Anti-Semitism in Ukraine in 2012
The Memorial to the Victims of the Holocaust (on the site of a mass grave) at the Sosonki Clearing was desecrated in June 2012
Viacheslav Likhachev has been monitoring manifestations of anti-Semitism in Ukraine for the past 10 years. His reports are especially valuable as he places each given year within a broader context making it possible to assess how accurate are the frequent claims of sharp increases in anti-Semitism, etc. He has circulated preliminary findings early precisely because of some of these public statements provoked by recent, , undoubtedly offensive remarks by members of the rightwing VO Svoboda party including, most notoriously, one by a recently elected MP.
The report is rather long, and the following is only a summary of the main points regarding hate crimes..
The author explains his approach, saying that his comparative approach is aimed at understanding:
How the situation with regard to anti-Semitism is developing;
What global processes in society it may be linked with;
What changes are to be expected in the near future.
He first looks at criminal manifestations of anti-Semitism: violence and vandalism.
Likhachev considers street attacks by gangs of youths on people from easily identifiable minorities, people who stand out as different.
From 2006 over 300 people have suffered from such attacks. He warns that this is likely to be the tip of the iceberg, being only the cases where there is sufficient information to conclude that there was a racist motive.
As reported here, many victims of racist attacks are scared to report them, often because they have bad experiences of the Ukrainian police and prefer to keep their distance (translator).
The attacks with only isolated exceptions were not treated as hate crimes by the law enforcement bodies.
There has not been a linear progression in such cases of anti-Semitic or racist violence.
Up till the beginning of 2008 there was a rapid increase in such cases, with a particularly pronounced wave at the end of 2005.
From spring 2008 up till autumn 2010 a fall was seen in such crimes.
From the end of 2010 up till the present time there has again been a steady increase in the number of racist attacks. It has not been as sharp as from 2006 to 2007, but is nonetheless noticeable.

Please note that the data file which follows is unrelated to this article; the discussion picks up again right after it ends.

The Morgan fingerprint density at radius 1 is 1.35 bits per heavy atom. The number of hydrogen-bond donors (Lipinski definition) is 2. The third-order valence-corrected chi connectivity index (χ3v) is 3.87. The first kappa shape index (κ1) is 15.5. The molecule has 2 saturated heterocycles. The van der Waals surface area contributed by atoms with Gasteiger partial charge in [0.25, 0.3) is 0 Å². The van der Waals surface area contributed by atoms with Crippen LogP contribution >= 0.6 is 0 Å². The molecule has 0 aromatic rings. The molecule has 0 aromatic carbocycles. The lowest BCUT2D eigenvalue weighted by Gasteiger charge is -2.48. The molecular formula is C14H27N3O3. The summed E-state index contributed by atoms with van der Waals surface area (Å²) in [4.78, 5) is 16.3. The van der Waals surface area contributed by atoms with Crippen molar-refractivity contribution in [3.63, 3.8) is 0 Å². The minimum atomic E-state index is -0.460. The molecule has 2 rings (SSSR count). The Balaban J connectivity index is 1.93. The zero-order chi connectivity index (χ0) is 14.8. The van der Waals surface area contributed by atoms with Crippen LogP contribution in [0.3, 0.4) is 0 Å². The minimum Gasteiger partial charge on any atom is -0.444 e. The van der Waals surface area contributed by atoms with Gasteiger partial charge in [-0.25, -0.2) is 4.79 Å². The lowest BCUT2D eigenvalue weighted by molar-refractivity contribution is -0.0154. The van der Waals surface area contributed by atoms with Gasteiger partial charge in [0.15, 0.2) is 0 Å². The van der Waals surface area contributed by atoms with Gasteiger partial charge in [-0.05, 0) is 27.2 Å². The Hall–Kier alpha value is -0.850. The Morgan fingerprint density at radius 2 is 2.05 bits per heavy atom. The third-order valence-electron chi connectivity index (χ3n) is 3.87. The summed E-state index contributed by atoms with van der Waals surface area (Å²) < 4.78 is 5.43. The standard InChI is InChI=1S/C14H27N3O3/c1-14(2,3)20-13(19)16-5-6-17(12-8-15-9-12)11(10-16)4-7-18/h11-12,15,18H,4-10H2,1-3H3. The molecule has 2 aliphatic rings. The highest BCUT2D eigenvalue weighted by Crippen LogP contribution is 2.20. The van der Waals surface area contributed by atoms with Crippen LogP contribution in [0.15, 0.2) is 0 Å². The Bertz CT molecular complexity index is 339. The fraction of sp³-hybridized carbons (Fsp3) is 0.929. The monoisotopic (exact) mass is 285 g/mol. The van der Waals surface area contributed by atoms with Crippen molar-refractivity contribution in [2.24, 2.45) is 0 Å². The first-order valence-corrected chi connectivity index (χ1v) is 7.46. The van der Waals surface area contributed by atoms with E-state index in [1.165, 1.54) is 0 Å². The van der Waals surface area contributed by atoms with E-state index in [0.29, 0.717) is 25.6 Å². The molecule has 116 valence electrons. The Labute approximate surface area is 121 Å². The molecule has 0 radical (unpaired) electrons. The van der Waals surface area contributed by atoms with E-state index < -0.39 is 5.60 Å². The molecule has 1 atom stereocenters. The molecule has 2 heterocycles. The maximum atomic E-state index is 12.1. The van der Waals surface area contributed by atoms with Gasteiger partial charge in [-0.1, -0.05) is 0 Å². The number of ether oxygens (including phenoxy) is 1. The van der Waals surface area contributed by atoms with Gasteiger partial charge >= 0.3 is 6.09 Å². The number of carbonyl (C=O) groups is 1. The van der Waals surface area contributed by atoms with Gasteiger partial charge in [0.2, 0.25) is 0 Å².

The victims of such attacks are, in the first instance, people from African countries; Central or South-East Asia; and the Caucuses. The author writes that of Ukraine’s traditional ethnic minorities, it is Roma who are the “constant object of unhealthy attention from xenophobes, and sometimes, in the specific socio-political context of the Crimea Crimean Tatars.”
However some of the most serious crimes committed by people with neo-Nazi leanings have targeted Jewish people.
The author notes that the statistics for specifically anti-Semitic attacks are slightly different from racist attacks. The peak of the wave of anti-Semitic attacks came in 2006-2007.
In 2005 there were six incidents with more than eight victims;
In 2006 five incidents were recorded, with eight Jewish victims and one other non-Jewish passer-by who intervened. One case could easily have been fatal. There were also two other incidents in question where the author could not obtain accurate information.
2007 – five incidents with eight victims (or possibly six with nine victims);
There were thankfully no more cases, as there had been in 2006-2007 where there was danger to life.
2008 – three people were injured as the result of attacks. The author mentions also two people injured at a Jewish education centre in Lviv. This was an attack by two aggressive neighbours who also suffered injuries, but were, nonetheless, the assailants (more details at the beginning of)